What Science Tells Us About Spirituality

May 14, 2018

Science and religion often seem mutually exclusive. But researchers say both provide valid paths to knowledge. 

On this week’s Exploradio, WKSU’s Jeff St.Clair sits down with two scientists studying the mysteries of the spiritual mind.

The conflict between science and religion has been around since science began. Now neural imaging is shedding light on the divide.  

Tony Jack, director of the Brain, Mind and Consciousness lab at Case Western Reserve University, says our difficulty reconciling science and spirituality stems from our wiring.

“The brain evolved so that we have different ways of thinking suited to different sorts of tasks,” says Jack.

In his research, Jack hooked people up to MRI machines to see what parts of their brain lit up when, for example they were asked to solve a physics problem vs. understanding a social situation.

Competing modes of reasoning
It turns out we have two distinct neural pathways, an analytical mode and an empathetic mode that are activated in each senario.

The analytical mode, known as the task positive network, kicks in when we need to solve the task at hand, auch as getting directions to that restaurant.

The empathetic mode, or default mode network, helps us understand other people’s emotions and identify with their feelings, like, ‘Why did you scowl when I took that wrong turn?’  

According to Jack, they’re mutually exclusive. When one is activated, the other shuts down.

“Evolution took care to make sure they didn’t get in the way of each other.”

And Jack says this may account for the rivalry between science and religion; our brains are using two different types of reasoning. And, he says, modern culture has a prefered perspective.

“Our model of truth is a scientific model of truth, and so we’ve come to dismiss anything else as mystical and foolish,” says Jack.

Jack suggests we instead remember philosopher Immanuel Kant’s quote, and “deny knowledge to make room for faith.”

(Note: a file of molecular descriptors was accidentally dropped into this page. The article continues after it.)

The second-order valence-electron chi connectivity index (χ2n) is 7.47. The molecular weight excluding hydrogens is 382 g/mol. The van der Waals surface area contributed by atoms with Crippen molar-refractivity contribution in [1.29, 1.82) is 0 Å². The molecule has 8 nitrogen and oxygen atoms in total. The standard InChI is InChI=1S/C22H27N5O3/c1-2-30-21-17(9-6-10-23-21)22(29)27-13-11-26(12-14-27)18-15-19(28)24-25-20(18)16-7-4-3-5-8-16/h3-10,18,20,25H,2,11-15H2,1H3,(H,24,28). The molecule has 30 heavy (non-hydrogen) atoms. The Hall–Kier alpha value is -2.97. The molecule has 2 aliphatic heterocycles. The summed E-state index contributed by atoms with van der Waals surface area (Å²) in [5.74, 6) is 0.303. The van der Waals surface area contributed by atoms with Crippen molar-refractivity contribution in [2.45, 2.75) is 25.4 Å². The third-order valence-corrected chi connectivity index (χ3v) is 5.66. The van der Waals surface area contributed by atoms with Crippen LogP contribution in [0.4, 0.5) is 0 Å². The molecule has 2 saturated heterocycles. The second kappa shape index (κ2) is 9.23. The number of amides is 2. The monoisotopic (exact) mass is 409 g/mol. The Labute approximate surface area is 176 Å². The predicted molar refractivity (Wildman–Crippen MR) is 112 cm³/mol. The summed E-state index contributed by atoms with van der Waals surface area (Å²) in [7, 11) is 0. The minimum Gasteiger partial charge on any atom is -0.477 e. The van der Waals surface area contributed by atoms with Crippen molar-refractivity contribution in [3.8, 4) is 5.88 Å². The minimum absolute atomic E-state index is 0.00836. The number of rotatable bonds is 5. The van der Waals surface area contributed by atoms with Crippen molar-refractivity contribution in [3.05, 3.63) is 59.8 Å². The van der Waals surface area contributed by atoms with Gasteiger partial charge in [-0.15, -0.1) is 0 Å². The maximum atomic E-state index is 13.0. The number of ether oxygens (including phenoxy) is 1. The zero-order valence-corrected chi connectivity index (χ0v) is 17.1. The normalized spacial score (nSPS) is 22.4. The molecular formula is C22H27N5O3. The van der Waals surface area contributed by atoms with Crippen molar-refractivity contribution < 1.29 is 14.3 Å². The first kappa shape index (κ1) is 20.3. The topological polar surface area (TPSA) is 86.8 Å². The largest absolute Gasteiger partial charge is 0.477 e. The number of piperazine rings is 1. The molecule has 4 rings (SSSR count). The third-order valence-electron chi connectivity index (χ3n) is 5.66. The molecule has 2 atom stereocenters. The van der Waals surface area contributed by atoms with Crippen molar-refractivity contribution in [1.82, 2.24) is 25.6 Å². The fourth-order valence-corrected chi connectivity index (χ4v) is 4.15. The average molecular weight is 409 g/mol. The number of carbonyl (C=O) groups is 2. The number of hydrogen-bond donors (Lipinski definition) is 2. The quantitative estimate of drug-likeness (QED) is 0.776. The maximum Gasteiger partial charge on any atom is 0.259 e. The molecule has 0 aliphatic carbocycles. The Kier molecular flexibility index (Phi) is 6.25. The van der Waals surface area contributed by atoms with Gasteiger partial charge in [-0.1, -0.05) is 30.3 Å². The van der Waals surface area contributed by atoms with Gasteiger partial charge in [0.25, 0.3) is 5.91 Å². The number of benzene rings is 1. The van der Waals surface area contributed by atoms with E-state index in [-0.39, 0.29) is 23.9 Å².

The case for empathy
Case Western psychology professor Julie Exline agrees.

“There needs to be this relational openness along with this thoughtful, analytical reasoning,” she says.

Exline says, empathy -- being open to another person’s point of view --provides emotional understanding when analytical tools fall short.

“So there’s an openness that’s implied in it to something else that might be out there that’s more than just our current set of resources that you have access to in your own mind.”

Exline says, by engaging the empathetic neural network, we break through the limits of strictly rational reasoning.

“I think it can also open up people to the idea of a greater reality that’s maybe beyond what we can understand because there’s that fundamental aspect of listening and appreciating things about the other.”

Empathy is more like a journey of relating my experience to your experience, says Tony Jack, "and it's one where you never get the final definitive answer.”

Credit JEFF ST.CLAIR / WKSU

Embracing the unknowable
He says it’s OK that our brains are hardwired to hold competing, and often irreconcilable views of what’s happening around us.

And, he says, there’s a word for it: “Incommensurability, a way of thinking and speaking that just can’t ever be fully translated into another way of thinking.”

Science and spiritual inquiry, says Jack, are like breathing in, and breathing out. “You can’t do both at the same time, but you need both to stay healthy and well.”

In other words, we can hold some truths to be self-evident without published data.

Julie Exline’s research backs that up.  She studies how people deal with spiritual struggles, and has found that when we avoid tackling the big, existential questions, our mental health suffers.

“And what we find is that in relation to these spiritual struggles, as with a lot of other troubling things in their lives, that to the extent that people make use of this avoidance, it makes it more difficult to cope.”

Stepping beyond the limits of science
All of us, she says, at some point confront the idea that there’s something fundamentally beyond us that we may never be able to understand.

“And that sense of smallness can either bring a sense of mystery and hope, or it could bring a sense of inferiority, meaninglessness humiliation.”  

And Exline says our analytical mind sometimes comes up short of answers.

“If the goal in the approach to science is to nail everything down with a mechanistic ultimate aim of prediction and control, then we’re really missing the boat.”

So, she says, it’s healthy to embrace the uncertainty, even if it scares us.

“We don’t want to close ourselves off to the mystery.”

The irony is, that it’s science telling us to be more spiritual.